When Your Child Goes to College: Looking Back on Childcare Decisions
I have owned and operated Safe and Sound Nannies for 19 years. Like many career moms, I was ecstatic to finally become pregnant after six agonizing years of trying. Even after my pregnancy was confirmed, I was petrified I would miscarry. When my doctor finally assured me that I would keep this baby, my first thought was, “I will not miss one day of this baby’s life!” But the harsh reality was that we needed my income and I had put too much time and money into my education and training to stop working. I currently work with many career moms who admit that school debt drives much of their decision to continue working full time.
I arranged to work part of time from home but still maintained my therapy practice for the next several years. I decided to hire a nanny for 30 hours per week although it was a big expense. I did not want her in a daycare with changing caregivers or caregivers who were overwhelmed by too many babies. (I interview nanny candidates now who are leaving daycare positions because they sadly feel that the children don’t get enough attention). The shared germs at such a young age also concerned me. But most of all I wanted my baby to be loved, nurtured and stimulated in the familiar surroundings of her own home, and my training as a psychologist taught me about the importance to the developing psyche of forming solid attachments during the early years. I wanted her to have a solid, uninterrupted emotional attachment to the best nanny I could find. I did not want a revolving door of nannies, even if that meant potentially paying less over the long run. With the help of my specialty in psychological testing, I ran personality screens on many candidates and was fortunate to find the right nanny for us. She had the best scores by far. The process was time consuming but well worth it. She was super dedicated, interactive, stimulating, loving, reliable and patient. She and I had a great relationship with good communication. She also socialized my daughter by networking in the neighborhood and arranging playdates at our home. This was important to me.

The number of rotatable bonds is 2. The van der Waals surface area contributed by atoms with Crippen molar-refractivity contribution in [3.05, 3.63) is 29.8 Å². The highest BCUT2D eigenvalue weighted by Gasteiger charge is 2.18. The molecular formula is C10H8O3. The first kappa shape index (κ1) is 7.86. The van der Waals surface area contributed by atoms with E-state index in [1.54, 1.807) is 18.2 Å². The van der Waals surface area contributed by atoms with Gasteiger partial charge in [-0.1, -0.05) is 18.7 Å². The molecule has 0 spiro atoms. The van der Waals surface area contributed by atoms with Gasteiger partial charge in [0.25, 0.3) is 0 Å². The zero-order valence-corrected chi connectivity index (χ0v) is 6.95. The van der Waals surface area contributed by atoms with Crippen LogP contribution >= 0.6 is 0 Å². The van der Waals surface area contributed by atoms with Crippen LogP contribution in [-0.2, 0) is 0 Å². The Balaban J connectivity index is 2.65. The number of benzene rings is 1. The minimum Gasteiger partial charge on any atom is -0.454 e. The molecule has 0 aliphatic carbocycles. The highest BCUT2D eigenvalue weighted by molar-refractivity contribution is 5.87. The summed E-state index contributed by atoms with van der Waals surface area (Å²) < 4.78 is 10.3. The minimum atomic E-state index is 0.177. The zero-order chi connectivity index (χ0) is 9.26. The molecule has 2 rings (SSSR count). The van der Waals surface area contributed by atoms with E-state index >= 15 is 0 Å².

The reason I’m writing this is because my ‘baby’ is now a senior in high school and applying to colleges. I read her college application essays and see a young woman who is her own person and is not going to be significantly influenced by me much longer. I look back on those years and I am grateful for the personal decisions I made, both to continue working and to hire the best caregiver I could find although it was expensive. Every woman weighs her own priorities, personal goals and financial situation in making these personal decisions. Although innate personality and genes contribute to who my daughter is, her environment and caregivers played a vital role. (there is an ongoing debate about the role of nature vs. nurture in the mental health field.) Avery has an easy way with people, a trusting, confident nature, a great sense of humor and a huge fund of general information. She is articulate, inquisitive and sensitive to others. She’s a joiner and does well in groups, often taking the lead but comfortable taking direction. She’s a hard worker. I could go on… having a senior in high school spurs an ongoing review of the last 18 years! My point is that I look back on those early years and am glad I dedicated the resources to find her the best caregivers because I can’t take those years back and they passed quickly. I’ll never know exactly how much her early caretakers influenced her but they seem to have contributed significantly. I could see how happy, secure and stimulated she was back then. And they became a part of our family. I’m glad I didn’t scrimp on childcare because there were only a few years that we needed full time help and then she was onto elementary school and our expenses decreased. She entered school well equipped to handle the social as well as the academic aspects.
Partly because I kept working we are able to send her to the college of her choice. I made some difficult decisions back then, and every mom negotiates them in the way that best suits her priorities, personality, goals, financial situation and marriage. I take great joy in helping moms who make the decision to hire a nanny find the very best match for their child and family so that they can work (or stay home) knowing their child is getting the very best.